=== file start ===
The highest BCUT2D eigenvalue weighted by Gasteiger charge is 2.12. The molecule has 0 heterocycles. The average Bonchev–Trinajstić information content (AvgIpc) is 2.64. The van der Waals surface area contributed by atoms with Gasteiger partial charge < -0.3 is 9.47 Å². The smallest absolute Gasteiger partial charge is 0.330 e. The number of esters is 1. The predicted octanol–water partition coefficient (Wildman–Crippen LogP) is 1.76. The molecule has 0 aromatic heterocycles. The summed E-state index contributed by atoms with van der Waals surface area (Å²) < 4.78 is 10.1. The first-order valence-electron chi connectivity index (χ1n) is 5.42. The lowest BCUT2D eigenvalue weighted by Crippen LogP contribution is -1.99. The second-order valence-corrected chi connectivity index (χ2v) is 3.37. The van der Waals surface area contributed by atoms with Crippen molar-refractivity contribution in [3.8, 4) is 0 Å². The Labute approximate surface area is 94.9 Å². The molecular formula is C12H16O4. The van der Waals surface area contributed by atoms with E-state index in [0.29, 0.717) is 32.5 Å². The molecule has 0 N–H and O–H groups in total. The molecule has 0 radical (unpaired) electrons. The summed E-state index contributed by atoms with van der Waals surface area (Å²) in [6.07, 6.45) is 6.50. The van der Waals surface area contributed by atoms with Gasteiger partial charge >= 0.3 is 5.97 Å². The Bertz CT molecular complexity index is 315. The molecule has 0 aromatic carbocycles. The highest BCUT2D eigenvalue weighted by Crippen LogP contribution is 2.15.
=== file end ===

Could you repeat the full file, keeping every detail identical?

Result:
The highest BCUT2D eigenvalue weighted by Gasteiger charge is 2.12. The molecule has 0 heterocycles. The average Bonchev–Trinajstić information content (AvgIpc) is 2.64. The van der Waals surface area contributed by atoms with Gasteiger partial charge < -0.3 is 9.47 Å². The smallest absolute Gasteiger partial charge is 0.330 e. The number of esters is 1. The predicted octanol–water partition coefficient (Wildman–Crippen LogP) is 1.76. The molecule has 0 aromatic heterocycles. The summed E-state index contributed by atoms with van der Waals surface area (Å²) < 4.78 is 10.1. The first-order valence-electron chi connectivity index (χ1n) is 5.42. The lowest BCUT2D eigenvalue weighted by Crippen LogP contribution is -1.99. The second-order valence-corrected chi connectivity index (χ2v) is 3.37. The van der Waals surface area contributed by atoms with Crippen molar-refractivity contribution in [3.8, 4) is 0 Å². The Labute approximate surface area is 94.9 Å². The molecular formula is C12H16O4. The van der Waals surface area contributed by atoms with E-state index in [0.29, 0.717) is 32.5 Å². The molecule has 0 N–H and O–H groups in total. The molecule has 0 radical (unpaired) electrons. The summed E-state index contributed by atoms with van der Waals surface area (Å²) in [6.07, 6.45) is 6.50. The van der Waals surface area contributed by atoms with Gasteiger partial charge >= 0.3 is 5.97 Å². The Bertz CT molecular complexity index is 315. The molecule has 0 aromatic carbocycles. The highest BCUT2D eigenvalue weighted by Crippen LogP contribution is 2.15.